The Erinyes demand their victim; he pleads.
The Homeric Erinyes chastise outrages on the poor, injuries to guests, failure to show the respect due to parents or to recognize the rights of age, in this life; only on perjury does the divine doom extend to the next.
The identification of Erinyes with Sanskrit Saranyu, the swif tspeeding storm cloud, is rejected by modern etymologists; according to M.
The epithet is applied to Zeus and the Erinyes as the deities of revenge and punishment.
In Aeschylus, the Erinyes are represented as awful, Gorgon-like women, wearing long black robes, with snaky locks, bloodshot eyes and claw-like nails.
After the destruction of Thebes by the Epigoni, Alcmaeon carried out his father's injunctions by killing his mother, as a punishment for which he was driven mad and pursued by the Erinyes from place to place.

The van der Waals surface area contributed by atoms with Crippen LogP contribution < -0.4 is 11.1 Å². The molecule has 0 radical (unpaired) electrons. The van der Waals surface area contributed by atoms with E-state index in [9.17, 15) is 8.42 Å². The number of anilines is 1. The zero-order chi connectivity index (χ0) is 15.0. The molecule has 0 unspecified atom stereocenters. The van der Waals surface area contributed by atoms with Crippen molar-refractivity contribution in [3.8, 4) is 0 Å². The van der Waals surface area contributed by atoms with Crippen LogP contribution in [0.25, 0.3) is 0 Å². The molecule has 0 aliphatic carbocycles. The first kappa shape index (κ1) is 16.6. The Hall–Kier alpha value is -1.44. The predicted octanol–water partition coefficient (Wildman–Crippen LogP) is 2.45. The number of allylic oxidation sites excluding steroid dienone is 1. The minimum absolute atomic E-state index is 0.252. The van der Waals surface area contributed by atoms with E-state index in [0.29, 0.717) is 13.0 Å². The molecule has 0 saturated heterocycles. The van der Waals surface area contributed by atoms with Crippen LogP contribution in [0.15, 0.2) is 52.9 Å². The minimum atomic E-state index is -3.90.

P. 205, according to whom the Erinyes were primarily local ancestral ghosts, potent for good or evil after death, earth genii, originally conceived as embodied in the form of snakes, whose primitive haunt and sanctuary was the omphalos at Delphi; E.
Epicaste (as Jocasta is called in Homer) hanged herself, and Oedipus lived as king in Thebes tormented by the Erinyes of his mother.